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The controversy over Ottawa’s new privately run frosh week is overblown

Ottawa’s new privately run frosh week has some people in a tizzy, but critics of this rival operation may not realize that it holds some real benefits for new students.

For the last couple of weeks, the promotional campaign for Aficionado Studios’ new privately run frosh week has pissed off some people, including the Student Federation of the University of Ottawa (SFUO). They have said that Aficionado’s promotional campaign is needlessly sexualized and seems to glorify binge drinking, drug use, and other “reckless behaviour.”

I’ve seen the trailer for Aficionado Studios’ frosh week, and I think the event it’s promoting is a great idea. Finally, there’s an independent company challenging the SFUO for student dollars they may have otherwise taken for granted.

Consumers now have greater choice for their orientation week packages: Do they want a student-funded, faculty-separated 101 Week; an underfunded alternative of somewhat lesser quality; or a city-wide, privately owned frosh week that gathers students from every post-secondary school in the city?

Competition increases the quality of the purchases since each organization has something to fight for. The university has a reputation to uphold, while the independent company has something to prove. This isn’t something the U of O asked for at all, but I think it’s exactly what these new students need.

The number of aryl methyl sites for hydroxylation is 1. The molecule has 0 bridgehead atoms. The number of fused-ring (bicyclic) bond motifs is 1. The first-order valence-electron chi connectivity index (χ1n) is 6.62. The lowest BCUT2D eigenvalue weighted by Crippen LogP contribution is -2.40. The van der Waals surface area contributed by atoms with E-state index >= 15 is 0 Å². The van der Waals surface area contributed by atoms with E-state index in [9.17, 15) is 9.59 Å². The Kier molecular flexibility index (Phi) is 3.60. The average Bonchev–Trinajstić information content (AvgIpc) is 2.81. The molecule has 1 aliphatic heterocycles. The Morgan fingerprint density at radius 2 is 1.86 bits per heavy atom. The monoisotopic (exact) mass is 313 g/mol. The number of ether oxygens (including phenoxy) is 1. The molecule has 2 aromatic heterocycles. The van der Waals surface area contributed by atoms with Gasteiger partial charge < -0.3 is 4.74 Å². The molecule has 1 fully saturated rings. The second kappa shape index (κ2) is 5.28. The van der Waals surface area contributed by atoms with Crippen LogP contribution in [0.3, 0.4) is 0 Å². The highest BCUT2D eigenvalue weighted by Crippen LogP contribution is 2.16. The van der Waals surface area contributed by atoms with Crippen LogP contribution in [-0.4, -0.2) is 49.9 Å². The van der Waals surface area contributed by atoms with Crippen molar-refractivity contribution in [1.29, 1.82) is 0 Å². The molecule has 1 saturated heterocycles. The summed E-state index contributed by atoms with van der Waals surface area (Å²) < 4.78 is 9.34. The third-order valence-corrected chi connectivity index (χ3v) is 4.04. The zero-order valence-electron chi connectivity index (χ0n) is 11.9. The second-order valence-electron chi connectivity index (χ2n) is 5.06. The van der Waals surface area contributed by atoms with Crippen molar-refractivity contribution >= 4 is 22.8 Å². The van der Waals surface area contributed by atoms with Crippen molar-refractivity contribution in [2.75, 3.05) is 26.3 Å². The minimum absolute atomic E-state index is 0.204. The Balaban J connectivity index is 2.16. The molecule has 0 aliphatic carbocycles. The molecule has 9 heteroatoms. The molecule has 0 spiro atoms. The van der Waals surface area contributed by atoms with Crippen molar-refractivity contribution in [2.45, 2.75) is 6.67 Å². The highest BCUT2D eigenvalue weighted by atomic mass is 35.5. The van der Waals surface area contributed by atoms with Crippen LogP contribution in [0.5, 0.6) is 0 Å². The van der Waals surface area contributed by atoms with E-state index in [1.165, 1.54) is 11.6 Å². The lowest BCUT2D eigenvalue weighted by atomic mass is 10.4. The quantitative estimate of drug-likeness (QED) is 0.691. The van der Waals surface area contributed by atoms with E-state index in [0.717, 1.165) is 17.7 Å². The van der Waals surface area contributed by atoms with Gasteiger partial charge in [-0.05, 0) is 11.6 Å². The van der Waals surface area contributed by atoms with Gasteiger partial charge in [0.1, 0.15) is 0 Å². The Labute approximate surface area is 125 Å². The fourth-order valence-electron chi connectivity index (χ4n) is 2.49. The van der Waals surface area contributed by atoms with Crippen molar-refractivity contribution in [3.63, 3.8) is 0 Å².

In terms of the controversy surrounding the images used in Aficionado’s promotional campaign, the whole thing is overblown.

As a participant of 101 Week in 2012, I can say that what Aficionado appears to be promising in their “racy” promotional ads isn’t too radically different from what actually occurs during the SFUO events. From what I remember, there were raucous concerts, wild drinking excursions to clubs in Hull, and even more alcohol fueled parties in the backwoods of Quebec. We were taught a number of jovial cheers that were mostly sexualized. And, of course, there was that one idiot who got way too high or drunk and ruined the night by throwing up everywhere.

Aficionado is just being more upfront about the activities that usually take place during frosh week, with the intent for students to learn their limits right away rather than when it’s too late. Sure, the original trailer they posted may have been sensational, but that’s the point: to get people excited, talking, and learning from their experiences — even if it’s the hard way. This is a much more honest business policy, especially when parents don’t want to look on TV or online and admit the ugly truth of what can happen at university.

I can’t say that what goes on at the SFUO branded events this year will be the same as what I experienced two years ago, nor can I accurately predict how students will react to these new frosh week offerings from Aficionado. But in the end, it’s the students who will determine what happens at these upcoming events, and that fact will always be the same.